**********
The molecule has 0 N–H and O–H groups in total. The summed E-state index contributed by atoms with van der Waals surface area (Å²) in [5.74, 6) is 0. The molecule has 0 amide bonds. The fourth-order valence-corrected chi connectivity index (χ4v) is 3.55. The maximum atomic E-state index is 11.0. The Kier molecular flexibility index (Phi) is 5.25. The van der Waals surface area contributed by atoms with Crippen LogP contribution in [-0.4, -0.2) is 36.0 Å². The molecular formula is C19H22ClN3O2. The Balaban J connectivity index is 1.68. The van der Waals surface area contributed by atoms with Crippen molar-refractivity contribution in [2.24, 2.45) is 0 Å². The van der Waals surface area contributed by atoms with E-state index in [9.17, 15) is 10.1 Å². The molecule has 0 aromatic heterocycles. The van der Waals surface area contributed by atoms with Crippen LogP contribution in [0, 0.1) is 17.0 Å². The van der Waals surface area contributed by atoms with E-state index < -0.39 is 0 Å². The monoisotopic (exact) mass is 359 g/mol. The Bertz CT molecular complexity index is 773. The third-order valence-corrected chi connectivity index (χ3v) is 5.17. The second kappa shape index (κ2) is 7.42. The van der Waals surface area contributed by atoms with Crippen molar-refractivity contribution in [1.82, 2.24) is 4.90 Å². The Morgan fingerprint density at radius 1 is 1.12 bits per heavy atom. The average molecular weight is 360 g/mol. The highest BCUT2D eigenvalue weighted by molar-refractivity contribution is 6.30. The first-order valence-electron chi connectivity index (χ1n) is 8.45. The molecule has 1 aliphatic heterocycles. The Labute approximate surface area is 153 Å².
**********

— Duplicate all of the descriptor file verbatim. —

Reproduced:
The molecule has 0 N–H and O–H groups in total. The summed E-state index contributed by atoms with van der Waals surface area (Å²) in [5.74, 6) is 0. The molecule has 0 amide bonds. The fourth-order valence-corrected chi connectivity index (χ4v) is 3.55. The maximum atomic E-state index is 11.0. The Kier molecular flexibility index (Phi) is 5.25. The van der Waals surface area contributed by atoms with Crippen LogP contribution in [-0.4, -0.2) is 36.0 Å². The molecular formula is C19H22ClN3O2. The Balaban J connectivity index is 1.68. The van der Waals surface area contributed by atoms with Crippen molar-refractivity contribution in [2.24, 2.45) is 0 Å². The van der Waals surface area contributed by atoms with E-state index in [9.17, 15) is 10.1 Å². The molecule has 0 aromatic heterocycles. The van der Waals surface area contributed by atoms with Crippen LogP contribution in [0, 0.1) is 17.0 Å². The van der Waals surface area contributed by atoms with E-state index < -0.39 is 0 Å². The monoisotopic (exact) mass is 359 g/mol. The Bertz CT molecular complexity index is 773. The third-order valence-corrected chi connectivity index (χ3v) is 5.17. The second kappa shape index (κ2) is 7.42. The van der Waals surface area contributed by atoms with Crippen molar-refractivity contribution in [1.82, 2.24) is 4.90 Å². The Morgan fingerprint density at radius 1 is 1.12 bits per heavy atom. The average molecular weight is 360 g/mol. The highest BCUT2D eigenvalue weighted by molar-refractivity contribution is 6.30. The first-order valence-electron chi connectivity index (χ1n) is 8.45. The molecule has 1 aliphatic heterocycles. The Labute approximate surface area is 153 Å².